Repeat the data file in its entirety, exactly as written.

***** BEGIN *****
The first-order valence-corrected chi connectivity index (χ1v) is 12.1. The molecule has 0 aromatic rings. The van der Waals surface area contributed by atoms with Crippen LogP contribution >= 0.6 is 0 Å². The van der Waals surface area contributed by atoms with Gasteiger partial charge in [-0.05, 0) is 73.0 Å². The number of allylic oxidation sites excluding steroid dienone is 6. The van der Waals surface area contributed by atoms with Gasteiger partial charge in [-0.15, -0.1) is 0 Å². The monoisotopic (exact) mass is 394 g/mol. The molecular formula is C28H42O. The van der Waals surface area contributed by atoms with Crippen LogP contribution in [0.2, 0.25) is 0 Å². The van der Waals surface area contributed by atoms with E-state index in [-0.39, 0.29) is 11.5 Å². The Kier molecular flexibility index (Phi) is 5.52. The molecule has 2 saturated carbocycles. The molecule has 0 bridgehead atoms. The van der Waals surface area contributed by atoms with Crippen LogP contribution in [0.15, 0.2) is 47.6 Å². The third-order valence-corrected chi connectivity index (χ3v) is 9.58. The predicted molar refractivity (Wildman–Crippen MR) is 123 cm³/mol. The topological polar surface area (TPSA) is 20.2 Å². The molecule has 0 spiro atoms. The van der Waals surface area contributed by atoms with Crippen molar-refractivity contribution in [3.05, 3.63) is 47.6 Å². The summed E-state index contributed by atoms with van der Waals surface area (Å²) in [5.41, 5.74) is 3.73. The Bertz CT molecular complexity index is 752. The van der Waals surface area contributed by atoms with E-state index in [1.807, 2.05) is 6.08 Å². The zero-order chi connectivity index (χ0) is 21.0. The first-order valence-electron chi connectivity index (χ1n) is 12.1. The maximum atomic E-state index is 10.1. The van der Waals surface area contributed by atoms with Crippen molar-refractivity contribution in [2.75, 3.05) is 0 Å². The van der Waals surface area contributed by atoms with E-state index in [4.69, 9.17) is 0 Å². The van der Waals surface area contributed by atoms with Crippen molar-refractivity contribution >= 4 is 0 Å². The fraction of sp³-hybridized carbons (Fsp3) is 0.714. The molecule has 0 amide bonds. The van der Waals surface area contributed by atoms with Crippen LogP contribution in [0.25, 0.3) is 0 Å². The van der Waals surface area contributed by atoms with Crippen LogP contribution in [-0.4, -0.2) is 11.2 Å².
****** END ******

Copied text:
The first-order valence-corrected chi connectivity index (χ1v) is 12.1. The molecule has 0 aromatic rings. The van der Waals surface area contributed by atoms with Crippen LogP contribution >= 0.6 is 0 Å². The van der Waals surface area contributed by atoms with Gasteiger partial charge in [-0.05, 0) is 73.0 Å². The number of allylic oxidation sites excluding steroid dienone is 6. The van der Waals surface area contributed by atoms with Gasteiger partial charge in [-0.15, -0.1) is 0 Å². The monoisotopic (exact) mass is 394 g/mol. The molecular formula is C28H42O. The van der Waals surface area contributed by atoms with Crippen LogP contribution in [0.2, 0.25) is 0 Å². The van der Waals surface area contributed by atoms with E-state index in [-0.39, 0.29) is 11.5 Å². The Kier molecular flexibility index (Phi) is 5.52. The molecule has 2 saturated carbocycles. The molecule has 0 bridgehead atoms. The van der Waals surface area contributed by atoms with Crippen LogP contribution in [0.15, 0.2) is 47.6 Å². The third-order valence-corrected chi connectivity index (χ3v) is 9.58. The predicted molar refractivity (Wildman–Crippen MR) is 123 cm³/mol. The topological polar surface area (TPSA) is 20.2 Å². The molecule has 0 spiro atoms. The van der Waals surface area contributed by atoms with Crippen molar-refractivity contribution in [3.05, 3.63) is 47.6 Å². The summed E-state index contributed by atoms with van der Waals surface area (Å²) in [5.41, 5.74) is 3.73. The Bertz CT molecular complexity index is 752. The van der Waals surface area contributed by atoms with E-state index in [1.807, 2.05) is 6.08 Å². The zero-order chi connectivity index (χ0) is 21.0. The first-order valence-electron chi connectivity index (χ1n) is 12.1. The maximum atomic E-state index is 10.1. The van der Waals surface area contributed by atoms with Crippen molar-refractivity contribution in [2.75, 3.05) is 0 Å². The van der Waals surface area contributed by atoms with E-state index in [4.69, 9.17) is 0 Å². The van der Waals surface area contributed by atoms with Crippen molar-refractivity contribution >= 4 is 0 Å². The fraction of sp³-hybridized carbons (Fsp3) is 0.714. The molecule has 0 amide bonds. The van der Waals surface area contributed by atoms with Crippen LogP contribution in [0.25, 0.3) is 0 Å². The van der Waals surface area contributed by atoms with Crippen LogP contribution in [-0.4, -0.2) is 11.2 Å².